Qualified professionals are hard to hire
By Sara Bertsch -
The number of high-level job positions available in Mobridge is starting to become a concern with local professionals.
The Mobridge-Pollock School district has a total of five positions available in the K through 12 system. So far, each position has been offered twice, but none have been accepted.
While some fear the community is the problem, superintendent Tim Frederick doesn’t believe this is the case.
“The biggest drawback doesn’t relate to Mobridge. There’s a statewide lack of teachers. There are not as many young folks going into education as there are leaving,” Frederick said.
The educators that leave the school system are either retiring or choosing a new profession. The number of retirees and recent graduates with a degree in education are marginally different.
According to Frederick, this is a problem that the government has created. The Federal and State governments have set unrealistic expectations of their educators.
Frederick remembers when he first went into education over 20 years ago. He said when he first began there weren’t as many pressures as there are today. Instead of jumping through hoops, people are choosing other professions to go into.
This, in addition to the low paying salaries of teachers in South Dakota, has forced applicants to look in other directions. According to an article by the Associated Press, South Dakota has the lowest-paying teachers’ salary in the nation with a $39,580 average in 2012-2013.
A survey aimed towards school districts in South Dakota has shown that 70 percent of school administrators believe that low pay is the main cause for teachers to leave.
In addition to the low salary and high expectations, Mobridge has a problem for potential educators that involves affordable housing.
The amount of available housing in the area is low. The amount of affordable housing that is also good quality is even lower, Frederick said.
This lack of housing discourages promising teacher candidates. The applicants chose to take jobs outside of education and Frederick finds this frustrating.
“We have to make education more appealing to applicants,” Frederick said. “Of course we’re worried. We have a little bit of flexibility with the schedule. If we can’t offer courses here, we can offer courses online. I think it’s also the future. It prepares kids going into higher education with taking online courses.”
The school district is not the only one facing employment problems. The city has had a struggle finding people for high-level positions as well.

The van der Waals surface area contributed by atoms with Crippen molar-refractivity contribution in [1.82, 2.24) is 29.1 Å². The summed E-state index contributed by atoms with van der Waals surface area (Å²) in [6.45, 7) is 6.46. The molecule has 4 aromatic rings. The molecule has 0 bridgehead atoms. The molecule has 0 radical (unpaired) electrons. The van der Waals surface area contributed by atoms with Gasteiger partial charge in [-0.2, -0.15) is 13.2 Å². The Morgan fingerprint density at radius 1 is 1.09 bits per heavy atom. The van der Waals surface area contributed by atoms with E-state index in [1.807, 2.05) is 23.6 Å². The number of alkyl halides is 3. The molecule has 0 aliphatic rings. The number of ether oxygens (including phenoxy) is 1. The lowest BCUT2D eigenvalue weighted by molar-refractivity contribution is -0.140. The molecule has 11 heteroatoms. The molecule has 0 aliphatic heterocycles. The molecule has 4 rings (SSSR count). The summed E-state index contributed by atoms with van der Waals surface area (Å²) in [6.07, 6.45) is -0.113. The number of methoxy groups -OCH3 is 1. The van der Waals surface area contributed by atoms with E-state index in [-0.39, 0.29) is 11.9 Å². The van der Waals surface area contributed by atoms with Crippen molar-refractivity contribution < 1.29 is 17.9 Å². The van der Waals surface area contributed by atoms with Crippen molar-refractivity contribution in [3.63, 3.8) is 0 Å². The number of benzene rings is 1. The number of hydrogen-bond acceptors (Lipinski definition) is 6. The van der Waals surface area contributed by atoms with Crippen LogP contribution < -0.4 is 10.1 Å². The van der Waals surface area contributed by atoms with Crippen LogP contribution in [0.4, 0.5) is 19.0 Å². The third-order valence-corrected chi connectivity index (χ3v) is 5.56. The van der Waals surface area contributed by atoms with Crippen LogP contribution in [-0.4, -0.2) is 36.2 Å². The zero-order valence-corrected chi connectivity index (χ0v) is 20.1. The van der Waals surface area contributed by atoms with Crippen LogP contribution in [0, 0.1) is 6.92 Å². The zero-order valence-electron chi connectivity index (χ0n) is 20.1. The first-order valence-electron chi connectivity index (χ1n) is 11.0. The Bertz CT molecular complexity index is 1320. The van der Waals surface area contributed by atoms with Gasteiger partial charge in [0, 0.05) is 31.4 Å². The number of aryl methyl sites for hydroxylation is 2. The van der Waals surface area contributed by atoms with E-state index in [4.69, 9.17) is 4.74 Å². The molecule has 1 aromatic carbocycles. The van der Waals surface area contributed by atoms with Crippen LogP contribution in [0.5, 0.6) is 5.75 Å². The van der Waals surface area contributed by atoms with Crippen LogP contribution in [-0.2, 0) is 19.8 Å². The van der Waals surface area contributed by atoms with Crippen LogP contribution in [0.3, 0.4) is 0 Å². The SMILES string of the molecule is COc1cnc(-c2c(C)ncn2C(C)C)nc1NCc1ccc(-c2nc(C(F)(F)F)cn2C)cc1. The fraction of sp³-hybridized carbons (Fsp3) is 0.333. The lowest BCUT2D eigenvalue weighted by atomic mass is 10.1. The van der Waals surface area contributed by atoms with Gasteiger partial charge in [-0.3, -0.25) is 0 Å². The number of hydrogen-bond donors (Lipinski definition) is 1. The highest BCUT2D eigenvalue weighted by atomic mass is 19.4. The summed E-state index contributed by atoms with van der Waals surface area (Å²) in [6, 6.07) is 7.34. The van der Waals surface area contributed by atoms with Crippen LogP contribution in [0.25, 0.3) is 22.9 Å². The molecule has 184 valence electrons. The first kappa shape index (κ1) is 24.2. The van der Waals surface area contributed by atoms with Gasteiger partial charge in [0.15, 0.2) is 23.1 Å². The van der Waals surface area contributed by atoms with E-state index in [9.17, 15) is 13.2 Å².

According to city administrator Steve Gasser, there are currently two high-level positions available.
For the positions, the city is advertising locally, statewide, and in any publications relating to the position. So far, few applications have been filled.
The positions require someone with a degree or at least a lot of knowledge and previous experience. Few are qualified and for mid-level to high-level jobs, it is tough to find people, Gasser said.
Of the few qualified applicants, they also require a job for their spouse somewhere in the area. When there looks to be none in their profession, they turn down the job.
The same issues are being found in the Mobridge Regional Hospital and Clinics.
Human Resource Director Keri Wientjes said that the community is not the problem.
“We can sell Mobridge in a heart beat in the summertime,” Wientjes said. “We all do a good job together to promote the community.”
Currently, the Mobridge Regional Hospital and Clinics is looking for a physician. They have nursing positions available too. The number of applicants for nurses comes in waves, said Wientjes. During this time of year, recent graduates are finishing school and looking for work, allowing the hospital to easily find new employees.
They often tell Wientjes they will only be here a few years but instead fall in love with the community and stay much longer. However, there is still an issue bringing in people to Mobridge.
According to the C.E.O. Angie Svihovec, the hardest part is getting people to live in the rural lifestyle. Professionally, they don’t have any challenges. There are many opportunities for professionals in the area to use the knowledge and skills to the greatest extent.
Because of this great opportunity, the hospital makes sure they have the right person for the job first. Before hiring someone, they look for the right fit for everyone involved. They don’t want to hire someone who uprooted their life and moved to a smaller community only to leave shortly after knowing that Mobridge is not right for them.
Wientjes and Svihovec agree that the shortage of housing also poses a problem for incoming nurses and other healthcare professionals. Incoming employees look for quality housing for themselves and their families.
The lack of a swimming pool has also proven to be an issue for potential employees. They look for summer activities for kids and this drawback is a drain on the community.
It’s not just Mobridge, but the healthcare field in general is continuing to go down, said Svihovec. The presence of the rural community also adds to this element.
It also helps if there is a college or technical school nearby with the healthcare fields. Sitting Bull College has now added an LPN program, which will help out the hospital for future employees.
- Sara Bertsch -